Referring still to FIGS. 1 and 3, the inner and outer portions 50, 52 of the cable pathway exit 22 are interconnected by a curved surface 42. The curved surface 42 guides cables exiting from the overhead cable pathway structure 14 toward the plurality of cable terminations 18. Preferably, the curved surface 42 has a radius that prevents the cables from exceeding a minimum bend radius. The cable termination device 12 can further include fingers 46 to retain the cables that are exiting the overhead cable pathway structure 14. The fingers 46 aid to retain the cables within the cable pathway exit 22, and on the curved surface 42 to prevent the cables from exceeding a minimum bend radius. In the illustrated embodiment, the fingers 46 are located at opposite edges of the curved surface 42 of the cable pathway exit 22.

Referring to FIGS. 3 and 5, the cable termination device 12 also includes curved lead-in structures 62 that transition the run of the cables 58 from a first direction to a second perpendicular direction. That is, cables running horizontally within the structure 14 transition about the curved lead-in structures 62 to a perpendicular, vertical run leading toward the cable terminations 18 of the device 12. In the illustrated embodiment of FIG. 3, the cables transition from a horizontal run to a run that goes up and over the sidewall of the U-shaped trough 16.

Still referring to FIG. 5, the curved lead-in structures 62 can include curved guide walls 64. The curved guide walls 64 mount to the inner portion 50 of the cable pathway exit 22; although the guide walls 64 can also be formed integrally with the curved surface 42 of the cable pathway exit 22.

Referring now to FIGS. 6-9, another embodiment of an overhead cable management system 100 is illustrated. Similar to the previous embodiment, this overhead cable management system 100 generally includes a cable termination panel or device 112 that mounts to an overhead cable pathway structure 114 (e.g., the ladder-type structure 116).

Referring to FIG. 6, the cable termination device 112 of the overhead cable management system 100 includes a plurality of cable terminations 118 to which cables (e.g., 58) are terminated, a mounting bracket 120, and a cable pathway exit 122.

In the illustrated embodiment, the plurality of cable terminations 118 are MPO type adapters 124 to which cables having multiple optical fibers (e.g., twelve optical fibers) terminate. As previously discussed, other types of adapters or connectors can be used exclusively or in combination with the MPO adapters 124. The adapters 124 illustrated in FIG. 5 are mounted to the mounting bracket 120, which mounts the adapters 124 to the overhead cable pathway structure 114.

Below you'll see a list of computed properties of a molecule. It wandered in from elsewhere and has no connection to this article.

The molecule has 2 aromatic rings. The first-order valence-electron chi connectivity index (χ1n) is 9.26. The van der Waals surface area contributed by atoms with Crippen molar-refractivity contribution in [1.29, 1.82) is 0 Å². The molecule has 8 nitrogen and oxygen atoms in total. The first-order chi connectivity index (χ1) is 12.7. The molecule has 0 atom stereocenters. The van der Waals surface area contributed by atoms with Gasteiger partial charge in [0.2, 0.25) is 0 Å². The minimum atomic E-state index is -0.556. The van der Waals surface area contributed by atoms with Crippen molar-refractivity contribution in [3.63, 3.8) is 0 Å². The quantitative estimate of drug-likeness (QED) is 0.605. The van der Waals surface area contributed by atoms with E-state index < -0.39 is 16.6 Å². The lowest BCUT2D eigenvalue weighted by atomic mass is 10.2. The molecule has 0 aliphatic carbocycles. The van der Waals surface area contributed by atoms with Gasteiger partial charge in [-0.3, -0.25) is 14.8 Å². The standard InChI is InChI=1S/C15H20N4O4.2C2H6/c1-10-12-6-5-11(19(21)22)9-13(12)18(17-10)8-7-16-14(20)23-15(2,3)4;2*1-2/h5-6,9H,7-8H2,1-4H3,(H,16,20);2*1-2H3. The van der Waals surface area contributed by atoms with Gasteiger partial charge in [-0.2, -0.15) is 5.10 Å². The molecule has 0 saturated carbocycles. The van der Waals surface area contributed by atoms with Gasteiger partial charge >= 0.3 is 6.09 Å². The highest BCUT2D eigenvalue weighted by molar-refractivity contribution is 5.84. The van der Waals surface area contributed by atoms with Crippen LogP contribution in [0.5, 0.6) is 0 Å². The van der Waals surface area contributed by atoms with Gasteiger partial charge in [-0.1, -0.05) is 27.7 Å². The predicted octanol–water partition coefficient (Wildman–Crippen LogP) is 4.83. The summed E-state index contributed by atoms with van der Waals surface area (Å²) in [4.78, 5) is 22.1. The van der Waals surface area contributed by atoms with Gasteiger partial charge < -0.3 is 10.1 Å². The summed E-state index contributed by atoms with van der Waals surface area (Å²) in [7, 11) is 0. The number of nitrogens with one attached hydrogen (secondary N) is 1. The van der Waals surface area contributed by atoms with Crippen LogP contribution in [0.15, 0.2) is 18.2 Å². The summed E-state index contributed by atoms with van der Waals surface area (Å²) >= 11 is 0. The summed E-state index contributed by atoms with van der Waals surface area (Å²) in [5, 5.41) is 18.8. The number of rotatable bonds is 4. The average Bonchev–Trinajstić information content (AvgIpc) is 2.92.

Referring to FIGS. 7 and 8, the mounting bracket 120 of the cable termination device 112 has a bulkhead or mounting plate 126 and bracket arms 128. The cable terminations 118 are secured or mounted to the plate 126 (e.g., by fasteners threaded through holes 125 (FIG. 9) formed in the plate 126). The plate 126 in this embodiment is horizontally oriented to corresponds to the particular type and configuration of the cable terminations 118 (i.e., MPO adapters 124); however such adapters could alternatively be mounted to a non-horizontal mounting plate.

The bracket arms 128 of the mounting bracket 120 extend rearwardly from the mounting plate 126. The bracket arms 128 are secured to a ladder bracket piece 170 that partly defines a mounting arrangement 168. The bracket arms 128 in this embodiment are the same as that of the previous embodiment for purposes of manufacturing. It can be understood that other bracket arm configurations that secure to a ladder bracket piece can be used in accordance with the principles disclosed. The mounting arrangement 168 of this second embodiment detachably secures or mounts the device 112 at a selected location along the overhead cable pathway structure 114. Also, the mounting arrangement of the device 112 is designed so that the device can be selectively mounted at one of many locations along the length of the overhead cable pathway structure 114; and can later be moved if needed.

Referring now to FIG. 9, the mounting bracket 120 includes the first ladder bracket piece 170 and a corresponding second bracket plate 172. The first bracket piece 170 has a hooked flange 178 that engages, for example, a top edge 180 (FIG. 9) of the ladder structure 116. The second bracket plate 172 has an opposing hooked flange 182 that engages a bottom edge 184 of the ladder structure 116.

The second bracket plate 172 of the mounting bracket 120 is constructed to slide relative to the first bracket piece 170 to engage the overhead cable pathway structure 114 and secure the device 112 at the desired location. In particular, the first bracket piece 170 includes guides 174 located along the side of the bracket piece that receive edges 176 of the second bracket plate 172. The edges 176 of the second bracket plate 172 vertically slide within the guides 174 of the first bracket piece 170 such that the hooked flanges 178, 182 capture and engage the overhead cable pathway structure 114. The sliding mounting arrangement 168 defined by the first bracket piece 170 and the second bracket plate 172 is adjustable to accommodate or match the mounting height configuration (e.g., H, FIG. 9) of more than one type of overhead cable pathway structure.